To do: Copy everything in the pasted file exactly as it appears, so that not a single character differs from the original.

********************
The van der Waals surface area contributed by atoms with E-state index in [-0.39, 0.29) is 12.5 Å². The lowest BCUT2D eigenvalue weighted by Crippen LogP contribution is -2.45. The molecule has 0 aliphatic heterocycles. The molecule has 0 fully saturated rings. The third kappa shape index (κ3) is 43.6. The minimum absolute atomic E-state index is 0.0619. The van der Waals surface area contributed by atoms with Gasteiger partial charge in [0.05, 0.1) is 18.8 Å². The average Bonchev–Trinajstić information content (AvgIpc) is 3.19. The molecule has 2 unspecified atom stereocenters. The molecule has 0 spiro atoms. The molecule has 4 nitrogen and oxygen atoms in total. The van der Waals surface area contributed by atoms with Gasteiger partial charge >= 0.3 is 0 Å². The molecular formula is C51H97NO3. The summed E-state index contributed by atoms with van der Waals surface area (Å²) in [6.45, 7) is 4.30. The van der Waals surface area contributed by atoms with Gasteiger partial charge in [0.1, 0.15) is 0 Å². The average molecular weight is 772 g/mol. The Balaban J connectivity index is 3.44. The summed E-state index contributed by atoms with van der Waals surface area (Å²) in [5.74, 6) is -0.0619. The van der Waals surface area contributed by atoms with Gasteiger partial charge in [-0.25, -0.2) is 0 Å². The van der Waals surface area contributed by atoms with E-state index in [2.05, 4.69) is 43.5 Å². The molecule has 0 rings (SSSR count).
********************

The van der Waals surface area contributed by atoms with E-state index in [-0.39, 0.29) is 12.5 Å². The lowest BCUT2D eigenvalue weighted by Crippen LogP contribution is -2.45. The molecule has 0 aliphatic heterocycles. The molecule has 0 fully saturated rings. The third kappa shape index (κ3) is 43.6. The minimum absolute atomic E-state index is 0.0619. The van der Waals surface area contributed by atoms with Gasteiger partial charge in [0.05, 0.1) is 18.8 Å². The average Bonchev–Trinajstić information content (AvgIpc) is 3.19. The molecule has 2 unspecified atom stereocenters. The molecule has 0 spiro atoms. The molecule has 4 nitrogen and oxygen atoms in total. The van der Waals surface area contributed by atoms with Gasteiger partial charge >= 0.3 is 0 Å². The molecular formula is C51H97NO3. The summed E-state index contributed by atoms with van der Waals surface area (Å²) in [6.45, 7) is 4.30. The van der Waals surface area contributed by atoms with Gasteiger partial charge in [0.1, 0.15) is 0 Å². The average molecular weight is 772 g/mol. The Balaban J connectivity index is 3.44. The summed E-state index contributed by atoms with van der Waals surface area (Å²) in [5.74, 6) is -0.0619. The van der Waals surface area contributed by atoms with Gasteiger partial charge in [-0.25, -0.2) is 0 Å². The van der Waals surface area contributed by atoms with E-state index in [2.05, 4.69) is 43.5 Å². The molecule has 0 rings (SSSR count).